which appears related to Ng and Geller, formula 13 in section 4.3 with a change of variables.
The inverse factorial series:
converges for Re(z2) > 0. Here
zn denotes the rising factorial, and s(n,k) denotes a signed Stirling number of the first kind. There also exists a representation by an infinite sum containing the double factorial:
where a1 = 0.278393, a2 = 0.230389, a3 = 0.000972, a4 = 0.078108
(maximum error: 2.5×10−5)
where p = 0.47047, a1 = 0.3480242, a2 = −0.0958798, a3 = 0.7478556
where a1 = 0.0705230784, a2 = 0.0422820123, a3 = 0.0092705272, a4 = 0.0001520143, a5 = 0.0002765672, a6 = 0.0000430638
where p = 0.3275911, a1 = 0.254829592, a2 = −0.284496736, a3 = 1.421413741, a4 = −1.453152027, a5 = 1.061405429All of these approximations are valid for x ≥ 0. To use these approximations for negative x, use the fact that erf x is an odd function, so erf x = −erf(−x).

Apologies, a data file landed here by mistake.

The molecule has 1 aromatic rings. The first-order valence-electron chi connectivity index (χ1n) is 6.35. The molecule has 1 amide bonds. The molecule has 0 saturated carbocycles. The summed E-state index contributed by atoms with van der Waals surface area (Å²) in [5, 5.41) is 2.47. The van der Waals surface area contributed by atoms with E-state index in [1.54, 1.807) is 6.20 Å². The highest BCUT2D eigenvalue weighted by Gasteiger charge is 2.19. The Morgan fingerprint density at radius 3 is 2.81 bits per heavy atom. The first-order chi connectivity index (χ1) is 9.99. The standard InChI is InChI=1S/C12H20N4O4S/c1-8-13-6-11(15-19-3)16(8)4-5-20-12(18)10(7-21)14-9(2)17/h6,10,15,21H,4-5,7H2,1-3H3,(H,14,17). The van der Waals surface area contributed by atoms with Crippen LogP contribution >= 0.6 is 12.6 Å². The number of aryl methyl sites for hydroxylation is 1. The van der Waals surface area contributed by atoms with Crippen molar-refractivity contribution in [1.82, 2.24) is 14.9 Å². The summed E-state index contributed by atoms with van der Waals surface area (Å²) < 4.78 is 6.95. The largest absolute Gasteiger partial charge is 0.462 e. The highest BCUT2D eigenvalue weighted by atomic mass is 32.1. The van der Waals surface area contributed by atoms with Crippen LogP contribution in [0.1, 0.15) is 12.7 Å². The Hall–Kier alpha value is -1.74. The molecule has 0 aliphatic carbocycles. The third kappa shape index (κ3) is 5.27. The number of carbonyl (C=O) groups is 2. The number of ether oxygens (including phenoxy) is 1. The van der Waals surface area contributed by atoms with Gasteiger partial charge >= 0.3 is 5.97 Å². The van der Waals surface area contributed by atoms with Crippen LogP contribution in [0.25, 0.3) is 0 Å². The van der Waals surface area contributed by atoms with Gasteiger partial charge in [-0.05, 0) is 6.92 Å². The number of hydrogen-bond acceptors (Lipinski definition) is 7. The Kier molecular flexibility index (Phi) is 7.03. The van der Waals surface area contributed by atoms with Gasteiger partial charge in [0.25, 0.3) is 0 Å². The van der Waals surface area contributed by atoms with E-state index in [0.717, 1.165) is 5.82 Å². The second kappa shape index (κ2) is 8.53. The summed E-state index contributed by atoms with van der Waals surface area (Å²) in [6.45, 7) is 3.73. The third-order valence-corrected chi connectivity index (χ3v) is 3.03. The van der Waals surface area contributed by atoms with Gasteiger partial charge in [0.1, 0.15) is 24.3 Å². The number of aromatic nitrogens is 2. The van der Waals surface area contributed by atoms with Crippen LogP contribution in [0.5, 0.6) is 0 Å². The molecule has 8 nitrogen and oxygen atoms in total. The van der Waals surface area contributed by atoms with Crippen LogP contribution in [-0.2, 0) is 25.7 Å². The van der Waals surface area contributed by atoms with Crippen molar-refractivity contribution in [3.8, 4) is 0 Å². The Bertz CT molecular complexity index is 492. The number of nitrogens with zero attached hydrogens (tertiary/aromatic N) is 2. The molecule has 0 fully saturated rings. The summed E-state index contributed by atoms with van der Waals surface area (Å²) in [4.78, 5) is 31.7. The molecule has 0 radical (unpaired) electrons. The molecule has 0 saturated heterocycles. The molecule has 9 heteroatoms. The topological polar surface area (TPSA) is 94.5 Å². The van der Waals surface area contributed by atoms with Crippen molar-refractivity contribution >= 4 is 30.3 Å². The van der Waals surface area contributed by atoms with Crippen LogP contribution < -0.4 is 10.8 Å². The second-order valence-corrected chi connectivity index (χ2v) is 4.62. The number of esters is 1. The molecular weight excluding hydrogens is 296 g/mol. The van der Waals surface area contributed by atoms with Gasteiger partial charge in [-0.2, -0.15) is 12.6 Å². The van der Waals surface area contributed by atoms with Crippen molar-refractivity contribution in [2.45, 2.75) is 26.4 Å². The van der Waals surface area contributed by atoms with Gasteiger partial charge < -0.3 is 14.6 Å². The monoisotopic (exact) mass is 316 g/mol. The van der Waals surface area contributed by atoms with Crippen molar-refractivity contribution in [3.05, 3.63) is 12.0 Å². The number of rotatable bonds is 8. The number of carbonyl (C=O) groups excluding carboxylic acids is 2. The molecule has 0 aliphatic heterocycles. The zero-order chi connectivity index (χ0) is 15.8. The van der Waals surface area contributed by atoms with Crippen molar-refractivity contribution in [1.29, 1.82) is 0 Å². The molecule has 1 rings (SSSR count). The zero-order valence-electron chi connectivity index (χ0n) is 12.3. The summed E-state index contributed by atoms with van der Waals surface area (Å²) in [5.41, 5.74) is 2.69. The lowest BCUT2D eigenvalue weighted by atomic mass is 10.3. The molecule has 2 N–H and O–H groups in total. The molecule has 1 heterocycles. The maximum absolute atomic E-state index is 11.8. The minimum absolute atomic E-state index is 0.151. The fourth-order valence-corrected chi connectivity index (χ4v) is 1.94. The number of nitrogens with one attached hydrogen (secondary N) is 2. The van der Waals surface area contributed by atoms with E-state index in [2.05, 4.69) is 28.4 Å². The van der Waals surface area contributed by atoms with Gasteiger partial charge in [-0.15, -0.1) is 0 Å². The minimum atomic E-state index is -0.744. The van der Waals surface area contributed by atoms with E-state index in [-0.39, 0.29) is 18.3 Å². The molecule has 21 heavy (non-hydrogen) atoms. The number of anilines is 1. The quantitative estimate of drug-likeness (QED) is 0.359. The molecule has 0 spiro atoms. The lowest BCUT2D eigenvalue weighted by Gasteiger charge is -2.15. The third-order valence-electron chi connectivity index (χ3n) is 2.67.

This approximation can be inverted to obtain an approximation for the inverse error function:
Further information: Interval estimation, Coverage probability, and 68–95–99.7 rule
|x||erf x||1 − erf x|
The complementary error function, denoted erfc, is defined as
which also defines erfcx, the scaled complementary error function (which can be used instead of erfc to avoid arithmetic underflow). Another form of erfc x for x ≥ 0 is known as Craig's formula, after its discoverer:
This expression is valid only for positive values of x, but it can be used in conjunction with erfc x = 2 − erfc(−x) to obtain erfc(x) for negative values. This form is advantageous in that the range of integration is fixed and finite. An extension of this expression for the erfc of the sum of two non-negative variables is as follows:
The imaginary error function, denoted erfi, is defined as
where D(x) is the Dawson function (which can be used instead of erfi to avoid arithmetic overflow).
Despite the name "imaginary error function", erfi x is real when x is real.
When the error function is evaluated for arbitrary complex arguments z, the resulting complex error function is usually discussed in scaled form as the Faddeeva function:
The error function is essentially identical to the standard normal cumulative distribution function, denoted Φ, also named norm(x) by some software languages, as they differ only by scaling and translation. Indeed,